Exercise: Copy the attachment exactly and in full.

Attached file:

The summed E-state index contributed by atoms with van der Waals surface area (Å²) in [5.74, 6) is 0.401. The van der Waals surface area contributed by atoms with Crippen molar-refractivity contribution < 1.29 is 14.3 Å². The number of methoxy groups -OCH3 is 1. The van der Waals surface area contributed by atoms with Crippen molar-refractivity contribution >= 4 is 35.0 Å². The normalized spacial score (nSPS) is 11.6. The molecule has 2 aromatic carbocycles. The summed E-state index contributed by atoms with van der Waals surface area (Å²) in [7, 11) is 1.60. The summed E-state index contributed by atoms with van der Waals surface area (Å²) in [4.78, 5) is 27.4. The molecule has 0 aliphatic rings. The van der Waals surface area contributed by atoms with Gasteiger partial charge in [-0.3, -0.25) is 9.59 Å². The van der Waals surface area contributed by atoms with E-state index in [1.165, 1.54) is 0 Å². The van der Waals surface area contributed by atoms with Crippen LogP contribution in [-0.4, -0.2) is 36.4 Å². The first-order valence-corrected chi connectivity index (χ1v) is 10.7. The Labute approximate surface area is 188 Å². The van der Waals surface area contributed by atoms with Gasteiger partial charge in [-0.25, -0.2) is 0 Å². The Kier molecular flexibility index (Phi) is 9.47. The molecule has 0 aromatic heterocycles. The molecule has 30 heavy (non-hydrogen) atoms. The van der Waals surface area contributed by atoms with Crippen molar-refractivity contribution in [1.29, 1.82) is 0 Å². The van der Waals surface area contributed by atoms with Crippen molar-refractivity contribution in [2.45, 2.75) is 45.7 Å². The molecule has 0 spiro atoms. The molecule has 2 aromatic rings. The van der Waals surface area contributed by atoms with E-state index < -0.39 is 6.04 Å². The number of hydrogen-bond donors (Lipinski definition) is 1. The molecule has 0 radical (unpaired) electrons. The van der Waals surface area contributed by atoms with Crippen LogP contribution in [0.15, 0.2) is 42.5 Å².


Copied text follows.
The summed E-state index contributed by atoms with van der Waals surface area (Å²) in [5.74, 6) is 0.401. The van der Waals surface area contributed by atoms with Crippen molar-refractivity contribution < 1.29 is 14.3 Å². The number of methoxy groups -OCH3 is 1. The van der Waals surface area contributed by atoms with Crippen molar-refractivity contribution >= 4 is 35.0 Å². The normalized spacial score (nSPS) is 11.6. The molecule has 2 aromatic carbocycles. The summed E-state index contributed by atoms with van der Waals surface area (Å²) in [7, 11) is 1.60. The summed E-state index contributed by atoms with van der Waals surface area (Å²) in [4.78, 5) is 27.4. The molecule has 0 aliphatic rings. The van der Waals surface area contributed by atoms with Gasteiger partial charge in [-0.3, -0.25) is 9.59 Å². The van der Waals surface area contributed by atoms with E-state index in [1.165, 1.54) is 0 Å². The van der Waals surface area contributed by atoms with Crippen LogP contribution in [-0.4, -0.2) is 36.4 Å². The first-order valence-corrected chi connectivity index (χ1v) is 10.7. The Labute approximate surface area is 188 Å². The van der Waals surface area contributed by atoms with Gasteiger partial charge in [-0.25, -0.2) is 0 Å². The Kier molecular flexibility index (Phi) is 9.47. The molecule has 0 aromatic heterocycles. The molecule has 30 heavy (non-hydrogen) atoms. The van der Waals surface area contributed by atoms with Crippen molar-refractivity contribution in [1.29, 1.82) is 0 Å². The van der Waals surface area contributed by atoms with Crippen molar-refractivity contribution in [2.45, 2.75) is 45.7 Å². The molecule has 0 spiro atoms. The molecule has 2 aromatic rings. The van der Waals surface area contributed by atoms with E-state index < -0.39 is 6.04 Å². The number of hydrogen-bond donors (Lipinski definition) is 1. The molecule has 0 radical (unpaired) electrons. The van der Waals surface area contributed by atoms with Crippen LogP contribution in [0.15, 0.2) is 42.5 Å².